Now that House Republicans are moving to pass a bill fully repealing last year's health care overhaul, the debate has turned into a Bizarro-world negative image of last year's biggest legislative fight. Before the PPACA's passage, Republicans were arguing that the bill shouldn't become law because it wouldn't reduce the deficit and it would cut Medicare. They were also fairly effective in criticizing Democrats for focusing on an unwieldy and unpopular piece of legislation rather than on finding ways to encourage job creation.
These days, as the House moves towards a repeal vote on January 12, Democrats are using a strikingly similar set of talking points against Republicans. They're warning that repealing the law would cut Medicare benefits and add to the deficit. And they're complaining that Republicans are pushing a base-driven repeal effort when they should be focusing on—you guessed it—creating jobs.
Democrats have also kept one weapon from their pre-passage rhetorical arsenal: the argument that voters will finally begin to support the law if reminded of some of the specific, popular consumer benefits it contains. For example, take a look at this Politico report on Democratic Rep. Peter Welch, who earlier this week sent a letter to his fellow Democrats urging them to defend the law:
Welch sees it as a crucial opportunity for Dems to hammer home what consumers like about reform. "The health care debate is going from the general 'Obamacare' rhetoric to specific, real benefits for real people," he told PULSE in an interview. "We're going to fight like hell to preserve those benefits."
In column earlier this week titled "Bring on the health-care fight," Eugene Robinson said much the same thing: Repealing the unpopular law, he wrote, "sounds fine, until you actually look at the pieces. Already in effect are parts of the reform package that no self-interested politician is going to vote to take away."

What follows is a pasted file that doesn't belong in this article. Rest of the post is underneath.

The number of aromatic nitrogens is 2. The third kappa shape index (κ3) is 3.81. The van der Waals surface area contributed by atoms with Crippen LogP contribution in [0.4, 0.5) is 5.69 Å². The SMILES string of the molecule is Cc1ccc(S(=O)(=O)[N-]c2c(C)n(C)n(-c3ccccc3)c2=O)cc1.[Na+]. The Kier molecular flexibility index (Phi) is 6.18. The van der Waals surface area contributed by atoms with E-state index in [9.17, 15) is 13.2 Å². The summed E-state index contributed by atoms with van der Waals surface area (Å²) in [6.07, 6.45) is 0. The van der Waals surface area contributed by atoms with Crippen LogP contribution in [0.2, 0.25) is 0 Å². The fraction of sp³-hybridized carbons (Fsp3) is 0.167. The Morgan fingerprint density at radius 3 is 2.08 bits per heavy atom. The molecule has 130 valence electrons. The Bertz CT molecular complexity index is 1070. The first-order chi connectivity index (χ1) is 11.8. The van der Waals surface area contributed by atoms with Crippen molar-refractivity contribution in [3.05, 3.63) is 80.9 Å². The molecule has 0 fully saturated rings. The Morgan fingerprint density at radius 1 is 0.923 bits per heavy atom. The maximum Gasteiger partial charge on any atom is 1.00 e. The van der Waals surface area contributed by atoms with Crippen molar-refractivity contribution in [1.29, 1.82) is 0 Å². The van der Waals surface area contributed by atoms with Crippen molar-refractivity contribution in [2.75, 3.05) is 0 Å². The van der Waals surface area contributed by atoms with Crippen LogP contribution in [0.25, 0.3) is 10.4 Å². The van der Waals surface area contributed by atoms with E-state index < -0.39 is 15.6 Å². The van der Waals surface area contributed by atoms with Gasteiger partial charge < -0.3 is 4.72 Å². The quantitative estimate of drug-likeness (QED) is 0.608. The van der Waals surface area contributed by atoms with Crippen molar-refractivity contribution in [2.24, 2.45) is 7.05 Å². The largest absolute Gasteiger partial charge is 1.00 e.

Liberal confidence about the law's prospects for popularity has often soared higher than warranted. Robinson's basic argument—that because certain elements of the bill poll well, Democrats ought to be able convert those warm feelings into popularity for the whole legislation—was made frequently before the law passed, but it wasn't all that successful. As Philip Klein reminds us, "Democrats tried to make these arguments throughout the health care debate and the 2010 elections to no avail." And a big part of that, I suspect, is that it was an attempt to paper over the law's trade-offs.
Think of it this way: After support dipped for Bush's proposed Social Security overhaul, it probably would have been possible to poll specific elements—stabilizing Social Security's finances, offering more choice and control—and find majority support, especially with the right phrasing. Yet I suspect that most liberals opposed to Bush's plan would have responded that regardless of how the public views specific parts of the proposal, it's the entire package that matters, and, on the whole, the entire package doesn't have enough support.
And that's essentially what's going on with the health care law: There may be specific provisions that people like, but when you look at the law as a whole, there's more opposition than support—a fact that has been consistently true since sometime during the summer of 2009. Polling isn't as thorough on the question repeal, but over the last few months, Rasmussen has put out several polls showing support at or near 60 percent. Democrats may see this bill as an opportunity to defend the law, but if their history with this rhetorical tactic is any guide, it won't work very well, and for obvious reasons: The law, as a whole, just isn't popular, and a large portion of the public would like to see it repealed. The House repeal bill is a straightforward way to take advantage of these facts.